New Jersey lawmakers advance half-dozen gun control bills

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TRENTON -

New Jersey lawmakers advanced a half-dozen gun bills to tighten the state's already-strict firearms laws.

The Democrat-led Assembly Judiciary Committee approved the six measures on Wednesday during more than five hours of hearings in a packed room.

It was New Jersey's first legislative hearing on gun control since the Feb. 14 fatal high school shooting that left 17 dead in Florida.

“If it hasn’t happened here yet, it’s because we've been blessed,” says Assembly Majority Leader Lou Greenwald, who sponsored several of the bills. “It is incumbent upon us to act.”

The measures include bills to require the seizure of firearms when a mental health professional determines someone poses a threat. 

Another bill would tighten the regulations to receive a gun carry permit.

There was also a bill to ban ammunition that pierces body armor and magazine capacities over 10 rounds.

Another bill would require background checks for private gun sales.

This particular bill was called “pointless” by the president of the Association of New Jersey Rifle and Pistol Clubs. Scott Bach says that no sale is allowed to take place in New Jersey without a permit or firearms ID card.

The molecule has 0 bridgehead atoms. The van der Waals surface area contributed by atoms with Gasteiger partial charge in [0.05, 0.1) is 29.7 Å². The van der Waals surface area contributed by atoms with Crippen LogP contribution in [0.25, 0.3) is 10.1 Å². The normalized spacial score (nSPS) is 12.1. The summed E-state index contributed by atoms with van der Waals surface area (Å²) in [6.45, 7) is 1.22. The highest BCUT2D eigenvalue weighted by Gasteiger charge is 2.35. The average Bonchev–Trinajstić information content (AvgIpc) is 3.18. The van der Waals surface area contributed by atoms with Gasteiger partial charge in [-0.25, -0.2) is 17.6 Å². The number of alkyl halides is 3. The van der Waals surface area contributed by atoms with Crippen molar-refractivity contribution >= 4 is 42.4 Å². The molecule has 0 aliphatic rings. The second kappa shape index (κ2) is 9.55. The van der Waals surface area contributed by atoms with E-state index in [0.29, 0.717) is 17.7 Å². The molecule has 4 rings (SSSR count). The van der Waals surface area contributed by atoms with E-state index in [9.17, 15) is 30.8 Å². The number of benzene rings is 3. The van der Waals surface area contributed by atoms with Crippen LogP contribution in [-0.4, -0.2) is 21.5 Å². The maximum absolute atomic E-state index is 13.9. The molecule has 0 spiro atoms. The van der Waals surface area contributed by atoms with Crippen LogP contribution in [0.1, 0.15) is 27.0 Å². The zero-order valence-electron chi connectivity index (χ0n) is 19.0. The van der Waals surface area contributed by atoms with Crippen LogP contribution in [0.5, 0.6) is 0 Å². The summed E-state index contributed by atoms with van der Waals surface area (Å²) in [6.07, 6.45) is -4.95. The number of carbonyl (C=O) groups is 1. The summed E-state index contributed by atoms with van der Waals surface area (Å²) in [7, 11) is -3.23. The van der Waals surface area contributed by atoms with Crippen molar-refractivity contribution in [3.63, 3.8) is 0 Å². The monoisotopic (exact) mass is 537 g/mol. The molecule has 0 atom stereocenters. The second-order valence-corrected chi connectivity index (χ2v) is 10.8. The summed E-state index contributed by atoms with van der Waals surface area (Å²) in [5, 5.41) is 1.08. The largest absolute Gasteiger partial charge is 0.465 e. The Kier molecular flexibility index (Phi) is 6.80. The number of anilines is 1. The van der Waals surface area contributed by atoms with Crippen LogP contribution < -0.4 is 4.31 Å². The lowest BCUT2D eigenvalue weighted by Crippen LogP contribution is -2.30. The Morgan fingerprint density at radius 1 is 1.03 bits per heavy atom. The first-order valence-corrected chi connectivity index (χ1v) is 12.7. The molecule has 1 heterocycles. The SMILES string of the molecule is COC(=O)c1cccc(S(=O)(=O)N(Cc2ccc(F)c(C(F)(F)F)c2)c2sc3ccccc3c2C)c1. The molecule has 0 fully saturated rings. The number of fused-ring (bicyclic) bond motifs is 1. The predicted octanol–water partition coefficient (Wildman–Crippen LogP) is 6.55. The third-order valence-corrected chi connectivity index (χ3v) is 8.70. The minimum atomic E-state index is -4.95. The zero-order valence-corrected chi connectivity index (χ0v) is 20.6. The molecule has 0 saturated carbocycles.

“You’re regulating the people who are not the problem,” he says. “We believe severe punishment is important. These are safety tools that people use to repel evil.”

Lawmakers heard from dozens of people supporting and opposing the legislation.

“Let’s say for example if Montana had a horrific car accident and 17 schoolchildren died because Montana had no speed limit laws. Does that mean we should change our laws because Montana screwed up?” asks Andy Wang, of Paramus.

But others say that they believe the new laws could help prevent a mass shooting from happening in New Jersey.

“In the process of doing that, we also become an inspiration and a model for the national legislation to also emerge,” says the Rev. Robert Moore.

Gov. Phil Murphy said he still has to review the measures but that "conceptually all of them are in the direction" he wants to go.

The Associated Press wire services contributed to this report.

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